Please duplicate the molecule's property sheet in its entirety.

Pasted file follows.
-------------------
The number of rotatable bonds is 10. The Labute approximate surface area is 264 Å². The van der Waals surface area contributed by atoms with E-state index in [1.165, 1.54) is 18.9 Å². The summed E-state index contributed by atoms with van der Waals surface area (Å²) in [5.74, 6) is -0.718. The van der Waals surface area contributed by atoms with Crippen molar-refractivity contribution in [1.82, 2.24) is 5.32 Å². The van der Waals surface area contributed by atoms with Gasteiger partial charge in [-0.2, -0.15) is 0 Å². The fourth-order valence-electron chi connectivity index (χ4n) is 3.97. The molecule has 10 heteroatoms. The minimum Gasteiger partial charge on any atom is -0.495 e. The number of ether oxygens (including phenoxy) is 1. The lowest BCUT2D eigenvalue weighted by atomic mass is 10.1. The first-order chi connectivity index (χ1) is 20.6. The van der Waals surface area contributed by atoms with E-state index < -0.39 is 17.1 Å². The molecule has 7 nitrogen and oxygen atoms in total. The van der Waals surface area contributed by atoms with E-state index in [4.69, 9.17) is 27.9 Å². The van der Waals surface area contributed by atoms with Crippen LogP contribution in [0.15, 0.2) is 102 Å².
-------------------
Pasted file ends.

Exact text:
The number of rotatable bonds is 10. The Labute approximate surface area is 264 Å². The van der Waals surface area contributed by atoms with E-state index in [1.165, 1.54) is 18.9 Å². The summed E-state index contributed by atoms with van der Waals surface area (Å²) in [5.74, 6) is -0.718. The van der Waals surface area contributed by atoms with Crippen molar-refractivity contribution in [1.82, 2.24) is 5.32 Å². The van der Waals surface area contributed by atoms with Gasteiger partial charge in [-0.2, -0.15) is 0 Å². The fourth-order valence-electron chi connectivity index (χ4n) is 3.97. The molecule has 10 heteroatoms. The minimum Gasteiger partial charge on any atom is -0.495 e. The number of ether oxygens (including phenoxy) is 1. The lowest BCUT2D eigenvalue weighted by atomic mass is 10.1. The first-order chi connectivity index (χ1) is 20.6. The van der Waals surface area contributed by atoms with E-state index < -0.39 is 17.1 Å². The molecule has 7 nitrogen and oxygen atoms in total. The van der Waals surface area contributed by atoms with E-state index in [4.69, 9.17) is 27.9 Å². The van der Waals surface area contributed by atoms with Crippen LogP contribution in [0.15, 0.2) is 102 Å².